House plants to avoid irrigation with tap water – ‘burns’ them and ‘browns’ the leaves

It’s pretty safe to say that most people understand that plants need water to survive. But water quality varies widely and can affect the health of houseplants. While tap water is usually fine for most houseplants, it depends on the plant and the quality. The quality of tap water varies, and some plants may be sensitive to minerals and chemicals in tap water. To inform indoor plant owners about which houseplants don’t like tap water, Fiona Jenkins at, lists her top six.

1. Dracaena Plants

The expert said: “You should never pollute your dracaena with tap water for the right reason. Contaminants in tap water harm dracaenas. In particular, fluoride and chloramine.

“Dracaena plants can react adversely to tap water as they are sensitive to fluoride and salts. Yellow spots and brown tips on leaves are signs that your dracaena plant is unhappy with the water you’re giving it.

“Brown leaf spot or brown leaf tip is one of the most frequent issues that can develop when you water your plants with tap water.”

Instead, the expert recommended using purified water, distilled water or rainwater because these three types of water would make dracaenas the “healthiest.”

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2. Spider Plants

For good reason, one of the most popular indoor plants is the spider plant. They are generally easy to maintain, can thrive in a variety of environments, and produce many attractive baby plants.

Clean water is essential for spider plants to thrive. However, Fiona warns: “Due to the dangerous chemicals in tap water that can discolor plant leaves, you shouldn’t use them to hydrate.

“Sensitive to fluoride, which is often present in tap water, are spider plants. Fluoride should be avoided if possible as it can cause brown spots on the leaves of spider plants.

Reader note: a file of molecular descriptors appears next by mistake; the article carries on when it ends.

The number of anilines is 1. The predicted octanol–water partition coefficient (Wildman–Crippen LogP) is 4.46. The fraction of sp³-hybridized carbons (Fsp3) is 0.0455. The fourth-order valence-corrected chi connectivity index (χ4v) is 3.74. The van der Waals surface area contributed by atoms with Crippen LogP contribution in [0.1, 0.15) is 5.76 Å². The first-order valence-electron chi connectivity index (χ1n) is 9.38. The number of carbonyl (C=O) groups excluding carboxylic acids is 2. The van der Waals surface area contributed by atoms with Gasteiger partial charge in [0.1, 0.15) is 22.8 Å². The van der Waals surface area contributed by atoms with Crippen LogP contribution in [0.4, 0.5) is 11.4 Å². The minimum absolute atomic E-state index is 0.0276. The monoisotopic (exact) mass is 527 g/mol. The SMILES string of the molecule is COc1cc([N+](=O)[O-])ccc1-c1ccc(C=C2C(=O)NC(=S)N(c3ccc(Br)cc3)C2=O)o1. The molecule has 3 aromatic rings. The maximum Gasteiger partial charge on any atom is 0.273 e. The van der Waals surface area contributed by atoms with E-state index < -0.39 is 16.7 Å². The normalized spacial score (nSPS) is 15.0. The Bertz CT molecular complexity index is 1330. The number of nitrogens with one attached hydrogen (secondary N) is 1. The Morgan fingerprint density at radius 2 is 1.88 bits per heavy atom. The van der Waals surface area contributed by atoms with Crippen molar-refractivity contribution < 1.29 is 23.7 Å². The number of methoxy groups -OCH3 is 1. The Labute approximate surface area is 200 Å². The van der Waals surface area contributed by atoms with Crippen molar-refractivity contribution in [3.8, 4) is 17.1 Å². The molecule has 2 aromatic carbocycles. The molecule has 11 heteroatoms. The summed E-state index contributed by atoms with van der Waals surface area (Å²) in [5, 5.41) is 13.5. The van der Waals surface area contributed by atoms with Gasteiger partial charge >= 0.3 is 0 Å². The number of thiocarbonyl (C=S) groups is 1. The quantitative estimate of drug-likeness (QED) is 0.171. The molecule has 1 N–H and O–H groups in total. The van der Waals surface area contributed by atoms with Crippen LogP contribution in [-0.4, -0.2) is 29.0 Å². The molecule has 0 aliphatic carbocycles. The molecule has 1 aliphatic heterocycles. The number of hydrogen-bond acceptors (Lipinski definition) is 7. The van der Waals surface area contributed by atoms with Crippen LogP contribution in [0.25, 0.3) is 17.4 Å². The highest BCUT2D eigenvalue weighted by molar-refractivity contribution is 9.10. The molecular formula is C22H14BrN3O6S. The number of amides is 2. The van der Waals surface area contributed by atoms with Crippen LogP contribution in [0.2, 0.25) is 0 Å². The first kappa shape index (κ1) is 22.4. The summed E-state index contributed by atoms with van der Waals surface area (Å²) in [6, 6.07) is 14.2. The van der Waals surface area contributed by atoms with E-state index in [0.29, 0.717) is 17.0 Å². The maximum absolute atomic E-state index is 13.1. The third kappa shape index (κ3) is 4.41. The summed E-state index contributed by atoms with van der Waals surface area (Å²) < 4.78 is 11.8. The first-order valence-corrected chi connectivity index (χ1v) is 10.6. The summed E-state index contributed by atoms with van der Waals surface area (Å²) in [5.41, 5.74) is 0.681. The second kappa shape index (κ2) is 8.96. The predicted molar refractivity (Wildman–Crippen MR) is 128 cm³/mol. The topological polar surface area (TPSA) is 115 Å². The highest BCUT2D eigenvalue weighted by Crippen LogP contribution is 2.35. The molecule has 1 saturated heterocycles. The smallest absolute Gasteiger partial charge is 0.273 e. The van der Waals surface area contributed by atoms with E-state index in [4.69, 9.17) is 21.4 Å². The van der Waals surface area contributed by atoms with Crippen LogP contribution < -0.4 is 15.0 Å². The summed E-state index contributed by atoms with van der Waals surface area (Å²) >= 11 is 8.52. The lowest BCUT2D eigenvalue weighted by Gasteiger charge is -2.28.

To avoid chlorine, fluoride and other contaminants present in tap water, the expert said: “You should use distilled or rain water.” Water the plant once or twice a week throughout the summer and allow the soil to dry out between applications.

3. Tea Plants

Ti plants are tropical houseplants that lend vibrant foliage and lucky charm to homes and offices. While these plants are fairly simple to care for, “giving them the right type and amount of water is important” to ensure their success.

Fiona warns: “Fluoride and other substances in tap water can cause sensitivities in plants. These chemicals can damage plant leaves, causing them to turn brown and discolored. That’s why they need to be exposed to plenty of sunlight.” It is better to give and irrigate them with rainwater or distilled water.

Then, to give the plants rest, draw the curtains during the afternoon sun in extremely sunny weather.

When the first inch of soil is dry to the touch, irrigate the plant with rainwater or filtered water. Water thoroughly until moisture escapes through the drainage holes in the pot. To keep the plant well hydrated, water it on average once a week.

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4. Calathea Plants

According to Pro, despite how much Calatheas are adored, they don’t enjoy tap water. Fiona said: “It can even be harmful to them. Calatheas are extremely sensitive to strong chemicals, including tap water. Therefore, an excess of these substances can damage the delicate leaves of this plant.”

Calathea plants may start to turn brown around the edges because they prefer to drink filtered or chlorinated water, not tap water. Instead of spending money on bottled water for Calathea, owners may prefer leaving the water out overnight, allowing the chlorine and other chemicals to dissipate completely, the expert advised.

He adds: “Never use tap water to water plants because the chlorine burns the leaves and turns the tips brown. Instead, use distilled, cool or boiling water as a substitute.” .

5. Prayer Plants

Prayer plants require potting soil that is regularly moist but not saturated or soggy. Be sure to have a suitable pot and soil supply, and check the soil periodically so they don’t dry out between waterings.

According to the expert, prayer plants will “fight a lot” if given tap water, as they prefer distilled water. Additionally, they react negatively to chlorine, chloramine, and other common pollutants in tap water.

Instead, water the area when the top inch of soil feels dry and the layer beneath it feels slightly moist. Then, to allow chlorine and other contaminants to dissipate, Fiona instructs to use lukewarm, distilled water or leave tap water out overnight to use on them.

6. Carnivorous Plants

Fiona claimed, “There is no doubt that you should not use tap water to water carnivorous plants”. In general, caution is advised when watering carnivorous plants as they require a bit more gentle care as they are less durable than other plant species.

The expert said: “You can ensure your carnivores stay healthy and happy by avoiding tap water. Instead, use reverse osmosis, dehumidified, distilled or deionized water to water your carnivorous plants. Carnivorous Plants For, unsuitable soil can be quite harmful.”

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